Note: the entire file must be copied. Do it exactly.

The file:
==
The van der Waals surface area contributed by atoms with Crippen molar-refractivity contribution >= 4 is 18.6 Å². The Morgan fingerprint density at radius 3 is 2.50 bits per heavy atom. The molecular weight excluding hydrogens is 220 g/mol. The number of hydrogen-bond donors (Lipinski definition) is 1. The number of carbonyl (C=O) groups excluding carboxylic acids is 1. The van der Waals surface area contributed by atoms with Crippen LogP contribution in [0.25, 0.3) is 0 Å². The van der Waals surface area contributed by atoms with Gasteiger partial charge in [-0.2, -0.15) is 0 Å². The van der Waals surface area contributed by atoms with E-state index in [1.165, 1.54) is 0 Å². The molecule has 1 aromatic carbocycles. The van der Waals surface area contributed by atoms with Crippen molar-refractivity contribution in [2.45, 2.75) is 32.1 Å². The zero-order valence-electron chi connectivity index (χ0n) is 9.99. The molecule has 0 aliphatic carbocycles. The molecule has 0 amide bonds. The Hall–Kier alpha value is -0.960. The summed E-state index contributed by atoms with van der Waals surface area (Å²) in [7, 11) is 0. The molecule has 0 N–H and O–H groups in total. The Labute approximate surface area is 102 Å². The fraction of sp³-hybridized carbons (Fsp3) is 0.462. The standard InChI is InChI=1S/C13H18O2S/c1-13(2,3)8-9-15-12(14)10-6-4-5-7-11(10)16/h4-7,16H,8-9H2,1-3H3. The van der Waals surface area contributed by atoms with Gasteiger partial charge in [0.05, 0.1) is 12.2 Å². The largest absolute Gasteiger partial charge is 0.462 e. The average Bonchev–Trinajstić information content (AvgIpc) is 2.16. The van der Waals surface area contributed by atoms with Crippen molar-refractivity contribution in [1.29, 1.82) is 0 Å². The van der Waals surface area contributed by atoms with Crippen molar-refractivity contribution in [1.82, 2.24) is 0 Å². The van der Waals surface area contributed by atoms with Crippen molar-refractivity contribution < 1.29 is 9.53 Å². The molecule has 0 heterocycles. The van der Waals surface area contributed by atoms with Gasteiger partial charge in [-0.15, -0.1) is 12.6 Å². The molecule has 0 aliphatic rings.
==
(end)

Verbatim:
The van der Waals surface area contributed by atoms with Crippen molar-refractivity contribution >= 4 is 18.6 Å². The Morgan fingerprint density at radius 3 is 2.50 bits per heavy atom. The molecular weight excluding hydrogens is 220 g/mol. The number of hydrogen-bond donors (Lipinski definition) is 1. The number of carbonyl (C=O) groups excluding carboxylic acids is 1. The van der Waals surface area contributed by atoms with Crippen LogP contribution in [0.25, 0.3) is 0 Å². The van der Waals surface area contributed by atoms with Gasteiger partial charge in [-0.2, -0.15) is 0 Å². The van der Waals surface area contributed by atoms with E-state index in [1.165, 1.54) is 0 Å². The molecule has 1 aromatic carbocycles. The van der Waals surface area contributed by atoms with Crippen molar-refractivity contribution in [2.45, 2.75) is 32.1 Å². The zero-order valence-electron chi connectivity index (χ0n) is 9.99. The molecule has 0 aliphatic carbocycles. The molecule has 0 amide bonds. The Hall–Kier alpha value is -0.960. The summed E-state index contributed by atoms with van der Waals surface area (Å²) in [7, 11) is 0. The molecule has 0 N–H and O–H groups in total. The Labute approximate surface area is 102 Å². The fraction of sp³-hybridized carbons (Fsp3) is 0.462. The standard InChI is InChI=1S/C13H18O2S/c1-13(2,3)8-9-15-12(14)10-6-4-5-7-11(10)16/h4-7,16H,8-9H2,1-3H3. The van der Waals surface area contributed by atoms with Gasteiger partial charge in [0.05, 0.1) is 12.2 Å². The largest absolute Gasteiger partial charge is 0.462 e. The average Bonchev–Trinajstić information content (AvgIpc) is 2.16. The van der Waals surface area contributed by atoms with Crippen molar-refractivity contribution in [1.29, 1.82) is 0 Å². The van der Waals surface area contributed by atoms with Crippen molar-refractivity contribution in [1.82, 2.24) is 0 Å². The van der Waals surface area contributed by atoms with Crippen molar-refractivity contribution < 1.29 is 9.53 Å². The molecule has 0 heterocycles. The van der Waals surface area contributed by atoms with Gasteiger partial charge in [-0.15, -0.1) is 12.6 Å². The molecule has 0 aliphatic rings.